President Obama’s inauguration speech. Up until that time a conservative, and narrow minded in retrospect. I liked what he was saying and respected his honest assessment and warning that it was not going to be easy, we’d all have to tighten our belts, etc. It was a catalyst for change in me and seven years later I’m a completely different person with a very liberal mindset. Thank you, Mr President. I haven’t liked absolutely all your decisions, but I’ve supported you from day one. It began as my civic duty but has become my pleasure.

Mimishu1995's avatar

@Dutchess_III I mean I just didn’t experience it fully, by myself. All I see are my textbooks, TV programs and the talk about the aftermath. I was born too long after the war to actually see how things were while many of you probably had first-hand experience of it. My parents lived during the end of the war, and my granddad was sent to China to train as one of the chosen one who would return to rebuild the country after the war. So nobody really remembered anythinh significant.

Strauss's avatar

@Mimishu1995, @Dutchess_III I witnessed that war. I watched from a hospital ship in DaNang Harbor as the bombs and rockets exploded when the Viet Cong hit the ammo dump. I could see the very top of the Citadel in Hue from along the shore line of the South China Sea. On a quiet day I would watch the fishing crews relax with a game of soccer after a long day at sea. Christmas Eve 1968, I spent talking to helicopter pilots as they brought wounded out to the ship. Some survived, many did not.

filmfann's avatar

11/22/1963. The JFK assassination.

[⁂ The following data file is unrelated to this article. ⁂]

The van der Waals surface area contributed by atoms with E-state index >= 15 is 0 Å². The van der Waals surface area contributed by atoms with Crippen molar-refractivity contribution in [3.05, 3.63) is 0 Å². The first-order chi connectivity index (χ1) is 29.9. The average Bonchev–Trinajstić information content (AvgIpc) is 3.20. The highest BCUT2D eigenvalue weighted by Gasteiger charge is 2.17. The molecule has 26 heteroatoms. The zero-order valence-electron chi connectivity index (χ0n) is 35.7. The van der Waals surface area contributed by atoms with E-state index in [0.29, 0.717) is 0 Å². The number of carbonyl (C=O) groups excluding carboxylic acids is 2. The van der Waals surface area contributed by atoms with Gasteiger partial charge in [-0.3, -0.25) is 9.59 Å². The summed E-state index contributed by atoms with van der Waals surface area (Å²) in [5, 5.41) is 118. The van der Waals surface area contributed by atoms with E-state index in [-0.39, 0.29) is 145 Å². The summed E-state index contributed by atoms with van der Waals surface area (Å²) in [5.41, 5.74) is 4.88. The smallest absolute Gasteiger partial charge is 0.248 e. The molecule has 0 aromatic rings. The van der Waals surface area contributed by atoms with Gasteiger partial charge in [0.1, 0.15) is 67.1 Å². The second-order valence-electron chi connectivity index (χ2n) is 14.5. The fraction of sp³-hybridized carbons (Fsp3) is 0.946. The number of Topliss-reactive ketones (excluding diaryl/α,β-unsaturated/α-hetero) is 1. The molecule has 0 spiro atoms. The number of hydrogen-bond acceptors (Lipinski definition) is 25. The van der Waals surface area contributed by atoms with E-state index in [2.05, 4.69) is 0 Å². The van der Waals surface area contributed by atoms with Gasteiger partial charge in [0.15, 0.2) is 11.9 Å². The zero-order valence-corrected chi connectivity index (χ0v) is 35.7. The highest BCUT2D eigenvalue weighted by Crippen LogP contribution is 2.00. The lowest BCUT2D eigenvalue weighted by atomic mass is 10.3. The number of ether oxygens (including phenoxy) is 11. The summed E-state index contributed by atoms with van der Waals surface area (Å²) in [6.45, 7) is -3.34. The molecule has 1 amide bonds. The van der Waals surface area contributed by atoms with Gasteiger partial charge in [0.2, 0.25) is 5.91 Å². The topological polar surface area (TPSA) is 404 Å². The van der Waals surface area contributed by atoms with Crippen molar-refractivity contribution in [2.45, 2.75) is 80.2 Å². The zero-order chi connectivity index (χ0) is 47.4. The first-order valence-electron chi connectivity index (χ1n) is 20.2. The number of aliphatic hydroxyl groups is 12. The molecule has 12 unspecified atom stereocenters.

2/9/1964. The Beatles on the Ed Sullivan Show.

7/20/1969. Neil Armstrong walks on the Moon.

9/11/2001. The terrorist attacks.

NerdyKeith's avatar

These are all relevant to Ireland:

Homosexuality decriminalised in 1993
Divorce legalised in 1995
Ireland starts using the euro currency in 2002
Civil partnership for same sex couples on 2010
Marriage Equality in 2015
Transgender people may declare their gender themselves 2015

Espiritus_Corvus's avatar

I entered 7th grade in Autumn, 1967. At this point, in my school, we no longer had nuns as teachers. We were given Jesuit priests and our classes from then on were segregated as to gender. I was very lucky that my Jesuits were young and of the “Liberation Theology” school. It was becoming increasingly impossible to keep the events surrounding the Vietnam war out of the classroom.

The Vietnam War at Home:
After the 1968 Tet Offensive, the US appeared to self-destruct all around us. Government explanations as to why we were investing so much blood and money into the war were found to be inadequate by a growing number of voters on both sides of the war. Impatience was growing. Tet pushed sentiments into high gear, awakening even the most somnolent among us. No longer was the anti-war movement exclusive of students and political radicals.

The following events—some related to the war and others not, but all of them tragedies—occurred in quick succession over the next 30 months, from January, 1968 to mid-May 1970 and changed America forever:

January, 1968: Tet Offensive

February, 1968: Battle of Huế and resultant Huế massacre of civilians by NVA and VC troops.

April 4, 1968: Martin Luther King Assassinated

June 6, 1968: Leading Democratic candidate Robert Kennedy is assassinated

August 26 – 29, 1968: Chicago Democratic Party Convention Riots, 3 days of police riots live on TV nearly 24/7.